It boils down to two things. One is that love, I think, is not as inherently interesting a standalone topic as many writers seem to think. Or at least so it seems to me. Why didn't I relate to Gaitskill's painful tale of the gnarly twisty way love rampaged through her life? I've certainly felt love in my life, and pain, loss, various permutations of rejection and sorrow along with joy and fulfillment. I would maintain that I have no shortage of empathy. And it's not as though Gaitskill is some horrid specimen of ruling-class awfulness, not at all. She's a writer of working-class origins, I believe, and from the evidence of her essay her family remains not exactly well off, and if she has risen slightly to the point where she has a solid academic job with benefits that doesn't make her some kind of bourgie horror show. So we're not talking about, say, Christopher Buckley's memoir of his rich, reactionary parents, a book that got gorgeous reviews as if all families are the same and all books about family feelings are equally relate-able, yecch.

But. Although there's no reason to have a beef with this writer herself or her current life of relative privilege, what the writer has written here is the latest in an endless parade of memoirs by many writers, book-length or brief, all of which engage in endless cogitation about love and relationships, more specifically the writer's own loves and relationships--and it's this endless cogitation about these writers' love and relationships that turns me off, and here's why: it's a luxury peculiar to petit-bourgeois life in the imperialist countries. Who else, where else can writers devote their time and creative energy to conducting such in-depth examinations of themselves, their own lives? Who else, where else can writers expend such effort and artistry at plumbing their own fascinating depths and, unfailingly finding there deep universal truths, bring them forth for the edification of humankind? Not just can do so but would ever think of doing so? I mean, I just glanced at my bookshelves and what I see there in the way of memoir includes a book by a Sandinista about the years in the mountains fighting for revolution in Nicaragua, a book by a famous progressive lawyer who devoted his life to defending the victims of political reaction, a book by a great singer who writes about his confrontations with racism. All of them write about their personal lives, their loves, their joys and sorrows, but about much more too. Unfortunately, most memoirists in this country write the other kind of memoir. It seems to me that these writers, whatever their own class origins may be, are thoroughly in the grip of bourgeois consciousness (a topic I wrote about at some length in a series of posts earlier this year). Why else would they believe that these stories that are only about themselves are actually about everyone, much less that they make a meaningful cultural contribution?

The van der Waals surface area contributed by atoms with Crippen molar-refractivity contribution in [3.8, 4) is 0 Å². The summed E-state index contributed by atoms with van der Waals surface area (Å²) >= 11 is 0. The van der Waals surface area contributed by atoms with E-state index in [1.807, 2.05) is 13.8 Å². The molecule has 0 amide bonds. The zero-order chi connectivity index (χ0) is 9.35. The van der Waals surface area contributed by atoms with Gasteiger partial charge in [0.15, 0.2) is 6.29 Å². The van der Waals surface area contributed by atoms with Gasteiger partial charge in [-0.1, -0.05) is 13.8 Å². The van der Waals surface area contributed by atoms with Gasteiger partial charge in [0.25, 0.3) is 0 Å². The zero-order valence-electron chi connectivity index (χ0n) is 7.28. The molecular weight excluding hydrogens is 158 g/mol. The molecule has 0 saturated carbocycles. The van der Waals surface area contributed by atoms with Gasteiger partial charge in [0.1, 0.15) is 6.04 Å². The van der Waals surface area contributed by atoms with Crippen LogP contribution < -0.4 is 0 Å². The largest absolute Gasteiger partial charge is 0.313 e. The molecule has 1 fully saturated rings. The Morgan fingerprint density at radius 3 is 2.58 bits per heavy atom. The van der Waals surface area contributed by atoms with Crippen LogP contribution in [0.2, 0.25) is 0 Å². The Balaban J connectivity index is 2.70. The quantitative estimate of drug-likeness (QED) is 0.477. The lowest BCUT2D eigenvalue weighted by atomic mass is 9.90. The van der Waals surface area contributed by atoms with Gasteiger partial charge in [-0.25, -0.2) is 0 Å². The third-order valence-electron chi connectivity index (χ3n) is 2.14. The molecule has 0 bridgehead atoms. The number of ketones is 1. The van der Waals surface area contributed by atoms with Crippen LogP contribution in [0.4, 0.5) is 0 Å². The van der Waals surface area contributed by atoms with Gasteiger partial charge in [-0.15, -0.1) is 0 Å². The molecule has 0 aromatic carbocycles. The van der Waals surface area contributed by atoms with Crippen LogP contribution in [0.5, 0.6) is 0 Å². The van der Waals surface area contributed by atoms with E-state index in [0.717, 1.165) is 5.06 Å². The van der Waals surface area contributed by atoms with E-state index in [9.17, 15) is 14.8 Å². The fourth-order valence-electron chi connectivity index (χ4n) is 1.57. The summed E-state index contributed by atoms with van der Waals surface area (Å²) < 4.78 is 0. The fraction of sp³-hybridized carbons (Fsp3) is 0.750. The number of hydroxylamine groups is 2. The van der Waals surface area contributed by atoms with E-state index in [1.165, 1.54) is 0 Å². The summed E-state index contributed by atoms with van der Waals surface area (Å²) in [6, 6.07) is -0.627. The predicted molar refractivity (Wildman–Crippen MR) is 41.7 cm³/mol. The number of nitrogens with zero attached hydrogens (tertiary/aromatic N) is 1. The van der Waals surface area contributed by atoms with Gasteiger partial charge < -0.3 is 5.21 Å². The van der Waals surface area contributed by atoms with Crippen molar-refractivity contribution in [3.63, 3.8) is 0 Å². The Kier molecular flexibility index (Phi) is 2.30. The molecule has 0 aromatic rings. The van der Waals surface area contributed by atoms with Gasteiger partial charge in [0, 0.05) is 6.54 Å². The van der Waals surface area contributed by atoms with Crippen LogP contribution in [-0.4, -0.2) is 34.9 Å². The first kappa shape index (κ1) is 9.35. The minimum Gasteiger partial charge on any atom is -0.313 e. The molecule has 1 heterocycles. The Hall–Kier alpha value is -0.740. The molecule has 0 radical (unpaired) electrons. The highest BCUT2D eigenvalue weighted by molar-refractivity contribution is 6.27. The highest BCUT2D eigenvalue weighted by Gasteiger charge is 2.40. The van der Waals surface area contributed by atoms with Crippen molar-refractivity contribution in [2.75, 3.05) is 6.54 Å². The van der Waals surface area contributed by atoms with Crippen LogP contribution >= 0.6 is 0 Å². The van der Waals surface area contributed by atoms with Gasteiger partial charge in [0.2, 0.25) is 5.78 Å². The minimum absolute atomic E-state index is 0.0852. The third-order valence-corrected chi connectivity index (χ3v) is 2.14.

That's still not sharp enough, I know; I'm sure I'll revisit this point in the future and I hope I can get closer to a cogent point. I'll add this for now. Thinking about Gaitskill's essay and the question of the proliferation of memoir, especially the particular type of memoir that proliferates in this country, reminded me of The Kiss, Kathryn Harrison's famous 1998 book about the sexual relationship she had with her father as a young woman. I actually got sucked in by the hype at the time, and read Harrison's memoir. Much has been written about this book's creepiness. Much was also written expressing compassion for what she went through. I remember that my main reaction was: why did she write, or rather, why did she publish this book? It's the same question I have about many many memoirs. What drives people to tell these stories? Aside from whatever personal psychological need publication fulfills, the motivation often seems to be some feeling that their story is universal; that they have something to say that the world -- no, not the world, the U.S. book-buying public -- must hear; most of all, ostensibly, anyway, that they have some wisdom to share that will help said public.